The role of focus alternatives in discourse coherenceKatharina Spalek - Institut für deutsche Sprache und Linguistik - Humboldt Universität zu Berlin
The role of focus alternatives in discourse coherence
Focus can be realised in different ways in different languages, for example phonetically, morphologically or syntactically. Its function has been described as presenting new information or encoding the most important part of an utterance. However, in recent years another assumption has gained a lot of momentum: Focus indicates the presence of alternatives that are relevant for the interpretation of linguistic expressions . For example, an utterance like “The cook picked some fresh BASIL.” with focus accent on basil, implies that no other herb was picked and/ or that basil was a choice from several different herbs. By contrast, “The COOK picked some fresh basil.” implies that the cook and not somebody else (e.g., the gardener) has done the picking.
While the effect of focus on discourse coherence is less obvious than the effect of topic or givenness, focus subtly alters the coherence structure within a discourse. Consider the following fragment of text: “The COOK picked some fresh basil. Usually, this was the gardener’s job, but he had a migraine today and couldn’t come to work.” Coherence is established (among other cues) because gardener is a focus alternative to cook. The exact same fragment would be less coherent with a different focus structure, namely: “The cook picked some fresh BASIL. Usually, this was the gardener’s job …”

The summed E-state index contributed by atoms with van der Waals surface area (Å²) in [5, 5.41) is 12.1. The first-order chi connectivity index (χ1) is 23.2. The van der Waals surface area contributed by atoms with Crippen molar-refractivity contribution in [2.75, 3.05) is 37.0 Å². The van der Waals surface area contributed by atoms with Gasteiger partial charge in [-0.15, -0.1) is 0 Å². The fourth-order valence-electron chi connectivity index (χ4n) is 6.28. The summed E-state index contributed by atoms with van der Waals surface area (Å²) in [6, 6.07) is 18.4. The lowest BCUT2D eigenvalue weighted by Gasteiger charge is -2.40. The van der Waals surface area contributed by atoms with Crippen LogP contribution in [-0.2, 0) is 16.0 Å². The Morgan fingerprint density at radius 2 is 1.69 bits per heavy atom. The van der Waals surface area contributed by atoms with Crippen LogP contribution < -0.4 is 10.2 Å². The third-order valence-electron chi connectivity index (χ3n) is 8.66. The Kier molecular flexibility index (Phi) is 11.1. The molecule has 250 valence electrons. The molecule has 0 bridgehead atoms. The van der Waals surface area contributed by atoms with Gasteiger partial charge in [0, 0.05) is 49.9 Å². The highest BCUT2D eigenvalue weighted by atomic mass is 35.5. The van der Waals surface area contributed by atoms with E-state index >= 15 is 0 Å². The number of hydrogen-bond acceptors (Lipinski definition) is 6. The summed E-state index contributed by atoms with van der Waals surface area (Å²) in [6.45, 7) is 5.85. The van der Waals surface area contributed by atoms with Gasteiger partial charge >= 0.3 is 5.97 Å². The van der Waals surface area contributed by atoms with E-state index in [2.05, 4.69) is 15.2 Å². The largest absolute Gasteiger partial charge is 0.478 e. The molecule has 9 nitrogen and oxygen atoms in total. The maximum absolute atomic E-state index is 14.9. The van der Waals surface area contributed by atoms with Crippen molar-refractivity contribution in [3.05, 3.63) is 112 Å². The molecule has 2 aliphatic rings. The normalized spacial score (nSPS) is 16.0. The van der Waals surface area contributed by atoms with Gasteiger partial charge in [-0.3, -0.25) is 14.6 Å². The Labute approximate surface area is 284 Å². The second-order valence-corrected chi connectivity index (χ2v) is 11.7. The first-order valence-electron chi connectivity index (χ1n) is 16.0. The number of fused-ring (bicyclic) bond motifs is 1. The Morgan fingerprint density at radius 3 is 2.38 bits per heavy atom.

In my talk, I will present evidence from both neuroimaging and behavioural studies showing that focus alternatives play a part in establishing discourse coherence. I will also consider how both context and an individual’s background knowledge can alter the content of an alternative set.
If you would like to meet the speaker, please contact Matthew Crocker
 Krifka, M. (2008). Basic notions of information structure. Acta Linguistica Hungarica, 55, 243-276.
Katharina Spalek: CV